Use of NSAIDs, including diclofenac sodium, can cause premature closure of the fetal ductus arteriosus and fetal renal dysfunction leading to oligohydramnios and, in some cases, neonatal renal impairment. Because of these risks, limit dose and duration of diclofenac sodium use between about 20 and 30 weeks of gestation, and avoid diclofenac sodium use at about 30 weeks of gestation and later in pregnancy ( see Clinical Considerations, Data).
Premature Closure of Fetal Ductus Arteriosus
Use of NSAIDs, including diclofenac sodium, at about 30 weeks gestation or later in pregnancy increases the risk of premature closure of the fetal ductus arteriosus.
Oligohydramnios/Neonatal Renal Impairment
Use of NSAIDs at about 20 weeks gestation or later in pregnancy has been associated with cases of fetal renal dysfunction leading to oligohydramnios, and in some cases, neonatal renal impairment.
Data from observational studies regarding other potential embryofetal risks of NSAID use in women in the first or second trimesters of pregnancy are inconclusive. In animal reproduction studies, no evidence of teratogenicity was observed in mice, rats, or rabbits given diclofenac daily during the period of organogenesis at doses up to approximately 0.6, 0.6, and 1.3 times, respectively, the maximum recommended human dose (MRHD) of diclofenac sodium, despite the presence of maternal and fetal toxicity at these doses [see Data].
Based on animal data, prostaglandins have been shown to have an important role in endometrial vascular permeability, blastocyst implantation, and decidualization. In animal studies, administration of prostaglandin synthesis inhibitors such as diclofenac sodium, resulted in increased pre- and post-implantation loss. Prostaglandins also have been shown to have an important role in fetal kidney development. In published animal studies, prostaglandin synthesis inhibitors have been reported to impair kidney development when administered at clinically relevant doses.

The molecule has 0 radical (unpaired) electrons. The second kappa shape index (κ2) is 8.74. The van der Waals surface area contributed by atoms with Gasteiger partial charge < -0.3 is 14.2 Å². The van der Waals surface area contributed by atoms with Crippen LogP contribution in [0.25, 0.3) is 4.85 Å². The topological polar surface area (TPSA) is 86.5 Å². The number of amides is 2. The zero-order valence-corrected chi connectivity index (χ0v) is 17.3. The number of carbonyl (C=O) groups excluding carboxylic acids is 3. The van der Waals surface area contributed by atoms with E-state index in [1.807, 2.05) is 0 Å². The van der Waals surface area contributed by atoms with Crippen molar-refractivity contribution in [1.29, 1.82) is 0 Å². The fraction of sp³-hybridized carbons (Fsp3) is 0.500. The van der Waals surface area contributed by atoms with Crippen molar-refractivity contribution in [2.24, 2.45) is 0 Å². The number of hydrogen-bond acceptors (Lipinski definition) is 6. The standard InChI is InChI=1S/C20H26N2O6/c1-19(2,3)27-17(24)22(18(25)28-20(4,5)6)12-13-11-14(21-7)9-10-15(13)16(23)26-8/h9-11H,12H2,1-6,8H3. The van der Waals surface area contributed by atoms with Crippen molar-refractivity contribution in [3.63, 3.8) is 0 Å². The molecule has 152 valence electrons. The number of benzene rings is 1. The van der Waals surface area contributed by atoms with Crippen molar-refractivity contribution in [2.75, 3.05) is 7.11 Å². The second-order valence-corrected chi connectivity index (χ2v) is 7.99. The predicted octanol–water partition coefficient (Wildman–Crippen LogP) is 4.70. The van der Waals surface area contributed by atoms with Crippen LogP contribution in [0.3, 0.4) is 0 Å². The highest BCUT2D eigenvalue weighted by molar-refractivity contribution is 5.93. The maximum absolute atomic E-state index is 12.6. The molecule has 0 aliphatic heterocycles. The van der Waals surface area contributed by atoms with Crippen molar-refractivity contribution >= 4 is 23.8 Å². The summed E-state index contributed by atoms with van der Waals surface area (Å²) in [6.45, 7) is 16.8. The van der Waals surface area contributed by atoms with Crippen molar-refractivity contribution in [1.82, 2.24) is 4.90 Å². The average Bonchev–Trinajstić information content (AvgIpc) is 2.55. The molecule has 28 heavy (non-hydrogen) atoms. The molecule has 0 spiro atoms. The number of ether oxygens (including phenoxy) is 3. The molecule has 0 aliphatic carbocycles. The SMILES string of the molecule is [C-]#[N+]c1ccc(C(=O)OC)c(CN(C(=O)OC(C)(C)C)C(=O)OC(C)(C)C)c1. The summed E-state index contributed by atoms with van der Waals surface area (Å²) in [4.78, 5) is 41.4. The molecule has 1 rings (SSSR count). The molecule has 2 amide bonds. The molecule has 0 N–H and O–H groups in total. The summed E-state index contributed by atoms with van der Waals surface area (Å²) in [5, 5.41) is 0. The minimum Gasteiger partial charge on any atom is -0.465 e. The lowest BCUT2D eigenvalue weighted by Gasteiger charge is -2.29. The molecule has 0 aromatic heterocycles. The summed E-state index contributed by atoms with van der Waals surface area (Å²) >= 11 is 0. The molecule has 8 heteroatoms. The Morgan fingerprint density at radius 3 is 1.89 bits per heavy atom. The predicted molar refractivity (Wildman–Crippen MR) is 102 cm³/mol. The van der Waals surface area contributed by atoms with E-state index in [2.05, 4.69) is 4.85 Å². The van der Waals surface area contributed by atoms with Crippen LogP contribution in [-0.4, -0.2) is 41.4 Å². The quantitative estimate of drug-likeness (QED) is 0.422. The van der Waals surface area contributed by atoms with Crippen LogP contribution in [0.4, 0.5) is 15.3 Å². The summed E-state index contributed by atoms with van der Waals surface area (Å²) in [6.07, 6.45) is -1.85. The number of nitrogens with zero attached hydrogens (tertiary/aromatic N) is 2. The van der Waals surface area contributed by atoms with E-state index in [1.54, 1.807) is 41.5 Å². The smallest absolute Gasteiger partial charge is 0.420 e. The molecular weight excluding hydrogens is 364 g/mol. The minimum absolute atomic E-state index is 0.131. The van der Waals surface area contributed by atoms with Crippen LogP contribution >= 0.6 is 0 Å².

The estimated background risk of major birth defects and miscarriage for the indicated population(s) is unknown. All pregnancies have a background risk of birth defect, loss, or other adverse outcomes. In the U.S. general population, the estimated background risk of major birth defects and miscarriage in clinically recognized pregnancies is 2 to 4% and 15 to 20%, respectively.
Fetal/Neonatal Adverse Reactions
Premature Closure of Fetal Ductus Arteriosus:
Avoid use of NSAIDs in women at about 30 weeks gestation and later in pregnancy, because NSAIDs, including diclofenac sodium, can cause premature closure of the fetal ductus arteriosus ( see Data).
Oligohydramnios/Neonatal Renal Impairment
If an NSAID is necessary at about 20 weeks gestation or later in pregnancy, limit the use to the lowest effective dose and shortest duration possible. If diclofenac sodium treatment extends beyond 48 hours, consider monitoring with ultrasound for oligohydramnios. If oligohydramnios occurs, discontinue diclofenac sodium and follow up according to clinical practice ( see Data).
Premature Closure of Fetal Ductus Arteriosus: